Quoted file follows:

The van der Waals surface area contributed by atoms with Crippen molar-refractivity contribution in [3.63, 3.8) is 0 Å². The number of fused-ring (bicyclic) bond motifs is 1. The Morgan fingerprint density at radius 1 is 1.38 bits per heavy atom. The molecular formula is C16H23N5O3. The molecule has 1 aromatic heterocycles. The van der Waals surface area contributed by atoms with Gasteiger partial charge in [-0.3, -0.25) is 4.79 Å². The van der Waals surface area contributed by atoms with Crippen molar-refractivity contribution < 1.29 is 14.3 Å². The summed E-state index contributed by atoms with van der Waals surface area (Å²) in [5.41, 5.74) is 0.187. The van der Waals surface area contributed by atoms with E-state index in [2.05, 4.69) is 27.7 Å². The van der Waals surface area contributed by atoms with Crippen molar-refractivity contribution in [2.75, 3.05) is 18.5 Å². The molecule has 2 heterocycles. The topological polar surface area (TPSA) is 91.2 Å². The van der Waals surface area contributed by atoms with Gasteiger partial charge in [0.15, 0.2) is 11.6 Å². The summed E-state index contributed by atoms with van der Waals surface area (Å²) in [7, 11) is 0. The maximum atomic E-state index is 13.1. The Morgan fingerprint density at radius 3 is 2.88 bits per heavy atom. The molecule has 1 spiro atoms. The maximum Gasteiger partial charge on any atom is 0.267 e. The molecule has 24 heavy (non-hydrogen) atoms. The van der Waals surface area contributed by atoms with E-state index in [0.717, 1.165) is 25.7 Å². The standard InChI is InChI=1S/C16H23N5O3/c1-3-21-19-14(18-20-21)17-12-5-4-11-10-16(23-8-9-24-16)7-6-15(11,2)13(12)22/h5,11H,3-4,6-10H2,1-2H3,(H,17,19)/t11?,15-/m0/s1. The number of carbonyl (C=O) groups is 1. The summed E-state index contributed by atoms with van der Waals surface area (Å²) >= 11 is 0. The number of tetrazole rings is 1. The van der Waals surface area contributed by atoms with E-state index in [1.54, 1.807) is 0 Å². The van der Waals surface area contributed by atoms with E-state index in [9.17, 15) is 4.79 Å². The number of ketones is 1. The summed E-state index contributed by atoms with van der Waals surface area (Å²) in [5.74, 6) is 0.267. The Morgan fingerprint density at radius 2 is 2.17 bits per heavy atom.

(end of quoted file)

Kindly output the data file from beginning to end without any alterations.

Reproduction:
The van der Waals surface area contributed by atoms with Crippen molar-refractivity contribution in [3.63, 3.8) is 0 Å². The number of fused-ring (bicyclic) bond motifs is 1. The Morgan fingerprint density at radius 1 is 1.38 bits per heavy atom. The molecular formula is C16H23N5O3. The molecule has 1 aromatic heterocycles. The van der Waals surface area contributed by atoms with Gasteiger partial charge in [-0.3, -0.25) is 4.79 Å². The van der Waals surface area contributed by atoms with Crippen molar-refractivity contribution < 1.29 is 14.3 Å². The summed E-state index contributed by atoms with van der Waals surface area (Å²) in [5.41, 5.74) is 0.187. The van der Waals surface area contributed by atoms with E-state index in [2.05, 4.69) is 27.7 Å². The van der Waals surface area contributed by atoms with Crippen molar-refractivity contribution in [2.75, 3.05) is 18.5 Å². The molecule has 2 heterocycles. The topological polar surface area (TPSA) is 91.2 Å². The van der Waals surface area contributed by atoms with Gasteiger partial charge in [0.15, 0.2) is 11.6 Å². The summed E-state index contributed by atoms with van der Waals surface area (Å²) in [7, 11) is 0. The maximum atomic E-state index is 13.1. The Morgan fingerprint density at radius 3 is 2.88 bits per heavy atom. The molecule has 1 spiro atoms. The maximum Gasteiger partial charge on any atom is 0.267 e. The molecule has 24 heavy (non-hydrogen) atoms. The van der Waals surface area contributed by atoms with E-state index in [0.717, 1.165) is 25.7 Å². The standard InChI is InChI=1S/C16H23N5O3/c1-3-21-19-14(18-20-21)17-12-5-4-11-10-16(23-8-9-24-16)7-6-15(11,2)13(12)22/h5,11H,3-4,6-10H2,1-2H3,(H,17,19)/t11?,15-/m0/s1. The number of carbonyl (C=O) groups is 1. The summed E-state index contributed by atoms with van der Waals surface area (Å²) >= 11 is 0. The number of tetrazole rings is 1. The van der Waals surface area contributed by atoms with E-state index in [1.54, 1.807) is 0 Å². The van der Waals surface area contributed by atoms with E-state index in [9.17, 15) is 4.79 Å². The number of ketones is 1. The summed E-state index contributed by atoms with van der Waals surface area (Å²) in [5.74, 6) is 0.267. The Morgan fingerprint density at radius 2 is 2.17 bits per heavy atom.